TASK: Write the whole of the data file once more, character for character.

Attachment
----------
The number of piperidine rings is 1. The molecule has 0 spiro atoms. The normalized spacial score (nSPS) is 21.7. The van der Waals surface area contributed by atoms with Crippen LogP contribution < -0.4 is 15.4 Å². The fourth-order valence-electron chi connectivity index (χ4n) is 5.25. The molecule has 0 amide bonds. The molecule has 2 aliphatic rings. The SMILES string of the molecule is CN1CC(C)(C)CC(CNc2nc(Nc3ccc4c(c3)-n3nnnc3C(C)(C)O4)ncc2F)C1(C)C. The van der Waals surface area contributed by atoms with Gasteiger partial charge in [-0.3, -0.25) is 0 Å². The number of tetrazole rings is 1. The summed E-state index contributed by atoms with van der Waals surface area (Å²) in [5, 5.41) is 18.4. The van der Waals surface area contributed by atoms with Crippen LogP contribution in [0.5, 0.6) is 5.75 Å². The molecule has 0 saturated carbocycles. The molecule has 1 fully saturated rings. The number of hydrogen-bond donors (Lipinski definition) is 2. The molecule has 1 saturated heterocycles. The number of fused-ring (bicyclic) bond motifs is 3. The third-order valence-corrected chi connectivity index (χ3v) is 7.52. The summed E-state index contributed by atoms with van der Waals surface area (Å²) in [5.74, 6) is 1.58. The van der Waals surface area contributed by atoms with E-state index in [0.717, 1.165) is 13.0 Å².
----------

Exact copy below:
The number of piperidine rings is 1. The molecule has 0 spiro atoms. The normalized spacial score (nSPS) is 21.7. The van der Waals surface area contributed by atoms with Crippen LogP contribution < -0.4 is 15.4 Å². The fourth-order valence-electron chi connectivity index (χ4n) is 5.25. The molecule has 0 amide bonds. The molecule has 2 aliphatic rings. The SMILES string of the molecule is CN1CC(C)(C)CC(CNc2nc(Nc3ccc4c(c3)-n3nnnc3C(C)(C)O4)ncc2F)C1(C)C. The van der Waals surface area contributed by atoms with Gasteiger partial charge in [-0.3, -0.25) is 0 Å². The number of tetrazole rings is 1. The summed E-state index contributed by atoms with van der Waals surface area (Å²) in [5, 5.41) is 18.4. The van der Waals surface area contributed by atoms with Crippen LogP contribution in [0.5, 0.6) is 5.75 Å². The molecule has 0 saturated carbocycles. The molecule has 1 fully saturated rings. The number of hydrogen-bond donors (Lipinski definition) is 2. The molecule has 1 saturated heterocycles. The number of fused-ring (bicyclic) bond motifs is 3. The third-order valence-corrected chi connectivity index (χ3v) is 7.52. The summed E-state index contributed by atoms with van der Waals surface area (Å²) in [5.74, 6) is 1.58. The van der Waals surface area contributed by atoms with E-state index in [0.717, 1.165) is 13.0 Å².